Green groups are alarmed that details of a state and federal agreement to fund a new broad coal-fired power station in Victoria will remain secret after the new state government refused to release key documents.

On Wednesday the Ted Baillieu-led Coalition used its majority in the Legislative Council to protect the commercial confidence of a deal to build a HRL-Dual Gas coal-fired plant in the country town of Morwell, worth $150 million dollars of public funding.

The funding agreement documents were originally requested by the council at the beginning of February. The refusal to release them has raised suspicions among the Greens and environmentalists.

In a letter to the Victorian Legislative Council, Attorney-General Robert Clark cited commercial confidence as grounds to keep the documents confidential:

“… the documents contain sensitive financial and commercial information and proprietary intellectual property of the company.

“In the circumstances, I request on behalf of the Government that the Council not insist on the Government producing the documents referred to in the Councils resolution, wrote Clark in February.”

Greens MLC Greg Barber says the documents may include key milestones that the company needs to meet in order to receive the funding. The documents could also contain clues as to why HRL are failing to provide outstanding information to the EPA, on which its future depends upon.

Delays have marred the proposed 600-megawatt brown coal-fired plant since its inception. HRL was provided with federal funding in 2007, yet the company has twice failed to provide adequate plans to the EPA for final assessment.

The future of the HRL plant hangs on its ability to measure up to stringent new emission reduction standards outlined in conjunction with the state’s Climate Change Bill last year. The key component of the bill is the emissions reduction target of 20% by 2020 to 2000 levels. In conjunction with the bill, former premier John Brumby proposed new powers for the EPA to assess future power plants on the basis of an emissions target of 0.8 tonnes of carbon dioxide per megawatt hour of electricity generated.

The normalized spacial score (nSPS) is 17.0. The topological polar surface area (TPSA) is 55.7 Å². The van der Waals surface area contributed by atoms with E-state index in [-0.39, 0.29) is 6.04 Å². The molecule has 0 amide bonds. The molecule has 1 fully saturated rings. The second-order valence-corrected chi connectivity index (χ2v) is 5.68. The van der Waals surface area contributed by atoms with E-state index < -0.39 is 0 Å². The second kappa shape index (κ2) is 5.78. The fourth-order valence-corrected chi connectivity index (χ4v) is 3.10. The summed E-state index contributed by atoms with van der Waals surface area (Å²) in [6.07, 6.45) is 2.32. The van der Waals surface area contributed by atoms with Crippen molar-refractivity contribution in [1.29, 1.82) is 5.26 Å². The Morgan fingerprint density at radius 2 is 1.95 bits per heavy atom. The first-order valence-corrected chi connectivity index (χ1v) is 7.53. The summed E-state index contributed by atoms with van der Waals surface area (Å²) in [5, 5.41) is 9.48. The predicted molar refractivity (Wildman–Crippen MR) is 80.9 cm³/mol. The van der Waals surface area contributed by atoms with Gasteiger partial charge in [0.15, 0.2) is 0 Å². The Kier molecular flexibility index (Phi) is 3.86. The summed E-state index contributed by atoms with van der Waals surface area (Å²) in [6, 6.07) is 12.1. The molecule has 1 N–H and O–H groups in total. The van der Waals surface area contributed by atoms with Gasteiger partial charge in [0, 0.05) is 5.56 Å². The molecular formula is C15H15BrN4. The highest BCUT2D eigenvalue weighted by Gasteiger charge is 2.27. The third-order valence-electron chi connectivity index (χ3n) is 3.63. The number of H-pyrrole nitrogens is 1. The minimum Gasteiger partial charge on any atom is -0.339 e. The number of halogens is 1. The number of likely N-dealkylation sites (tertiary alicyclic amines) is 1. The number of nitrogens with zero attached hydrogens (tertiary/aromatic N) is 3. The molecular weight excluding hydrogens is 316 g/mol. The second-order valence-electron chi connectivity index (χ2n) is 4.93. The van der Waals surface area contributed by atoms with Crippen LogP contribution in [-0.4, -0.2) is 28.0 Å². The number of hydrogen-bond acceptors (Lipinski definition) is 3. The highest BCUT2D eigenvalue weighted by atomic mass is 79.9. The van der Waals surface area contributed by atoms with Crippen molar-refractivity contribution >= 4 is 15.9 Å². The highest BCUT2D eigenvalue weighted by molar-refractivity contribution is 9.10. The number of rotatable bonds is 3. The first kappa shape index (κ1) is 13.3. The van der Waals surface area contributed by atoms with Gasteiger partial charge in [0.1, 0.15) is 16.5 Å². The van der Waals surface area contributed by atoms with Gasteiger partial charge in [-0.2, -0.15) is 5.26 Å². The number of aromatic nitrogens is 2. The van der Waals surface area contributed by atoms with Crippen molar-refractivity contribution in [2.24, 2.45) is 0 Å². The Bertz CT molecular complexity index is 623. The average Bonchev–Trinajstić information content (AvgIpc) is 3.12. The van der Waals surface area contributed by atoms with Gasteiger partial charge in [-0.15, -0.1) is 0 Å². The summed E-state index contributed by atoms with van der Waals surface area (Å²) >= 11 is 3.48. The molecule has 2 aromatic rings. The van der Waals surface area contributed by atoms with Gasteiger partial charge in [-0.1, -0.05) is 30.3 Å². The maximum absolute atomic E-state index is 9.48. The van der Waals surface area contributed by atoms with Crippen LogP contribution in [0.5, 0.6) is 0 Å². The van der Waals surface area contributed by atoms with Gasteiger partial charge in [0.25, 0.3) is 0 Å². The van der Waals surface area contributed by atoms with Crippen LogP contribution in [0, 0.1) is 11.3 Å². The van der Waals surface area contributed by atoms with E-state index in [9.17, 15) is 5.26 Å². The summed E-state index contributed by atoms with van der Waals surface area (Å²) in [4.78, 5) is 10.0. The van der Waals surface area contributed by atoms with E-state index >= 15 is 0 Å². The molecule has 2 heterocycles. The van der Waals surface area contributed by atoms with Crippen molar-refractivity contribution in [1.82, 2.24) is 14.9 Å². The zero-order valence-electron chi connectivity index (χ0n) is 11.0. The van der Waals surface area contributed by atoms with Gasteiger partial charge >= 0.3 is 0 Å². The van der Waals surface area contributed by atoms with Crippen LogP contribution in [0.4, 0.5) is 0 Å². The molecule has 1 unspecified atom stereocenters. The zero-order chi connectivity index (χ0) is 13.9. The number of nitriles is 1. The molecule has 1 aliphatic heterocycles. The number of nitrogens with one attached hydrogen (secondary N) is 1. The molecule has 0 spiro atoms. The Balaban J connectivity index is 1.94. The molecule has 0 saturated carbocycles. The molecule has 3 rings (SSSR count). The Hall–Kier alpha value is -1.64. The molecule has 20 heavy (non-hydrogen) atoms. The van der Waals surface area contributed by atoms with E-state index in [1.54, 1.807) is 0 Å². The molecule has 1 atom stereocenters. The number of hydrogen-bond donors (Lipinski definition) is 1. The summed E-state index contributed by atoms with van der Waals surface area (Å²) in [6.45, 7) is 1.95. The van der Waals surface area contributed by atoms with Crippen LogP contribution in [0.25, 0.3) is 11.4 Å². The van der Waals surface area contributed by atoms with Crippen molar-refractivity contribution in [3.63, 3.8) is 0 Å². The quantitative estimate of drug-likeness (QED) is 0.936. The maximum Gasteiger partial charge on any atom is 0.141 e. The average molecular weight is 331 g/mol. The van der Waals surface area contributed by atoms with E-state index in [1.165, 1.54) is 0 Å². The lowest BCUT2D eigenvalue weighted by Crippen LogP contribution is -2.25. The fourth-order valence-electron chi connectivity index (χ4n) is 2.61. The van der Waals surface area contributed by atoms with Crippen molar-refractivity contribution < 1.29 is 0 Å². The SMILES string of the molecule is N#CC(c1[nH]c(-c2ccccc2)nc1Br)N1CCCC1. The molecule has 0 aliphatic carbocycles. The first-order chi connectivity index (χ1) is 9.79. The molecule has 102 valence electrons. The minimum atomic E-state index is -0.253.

But HRL has failed to produce sufficient plans to match this target, despite the original conditions for the funding stating that work start within three months of the agreement. In November last year EPA made a final request for HRL to provide outstanding information. Subsequently, the EPAs ruling on the construction of the plant has been stalled.

When asked why HRL was withholding information, EPA spokesperson Ruth Ward said: “I have no idea. Your guess is as good as mine.”

Crikey then posed the same question to HRL, which refused to comment, and when questioned further, instructed Crikey to talk to the EPA.

Greater transparency and accountability should be expected of an industry backed by public funding, Barber told Crikey.

Despite the masses of public funding, the proposed brown coal plant has encountered fierce public opposition, with the EPA receiving 4000 submissions in response to its proposal. Meanwhile, environmental groups are questioning the likelihood of the HRL plant to meet its energy emission targets, and also the EPAs power to regulate them.

Claire Maries, from the Australian Conservation Foundation, says that for the EPA to effectively assess the HRL plant, its new powers, originally outlined by the former Labor government in state parliament last year, need to be legislated.

“The Baillieu government should pass a strong new emissions standard for all new energy generation in Victoria and let EPA get on with their job of protecting our environment,” Maries said, noting Australia needs to make a rapid shift to a clean energy economy and end dependence on carbon pollution.

And she questions the capacity of the Baillieu government to live up to the Climate Change Bill’s target is also doubtful: “Paying companies like HRL to develop new coal generators is actively working against that [target].

“HRL is trying to use probably the dirtiest fuel in the country and dress it up as best-practice clean energy.”

Peter Fray

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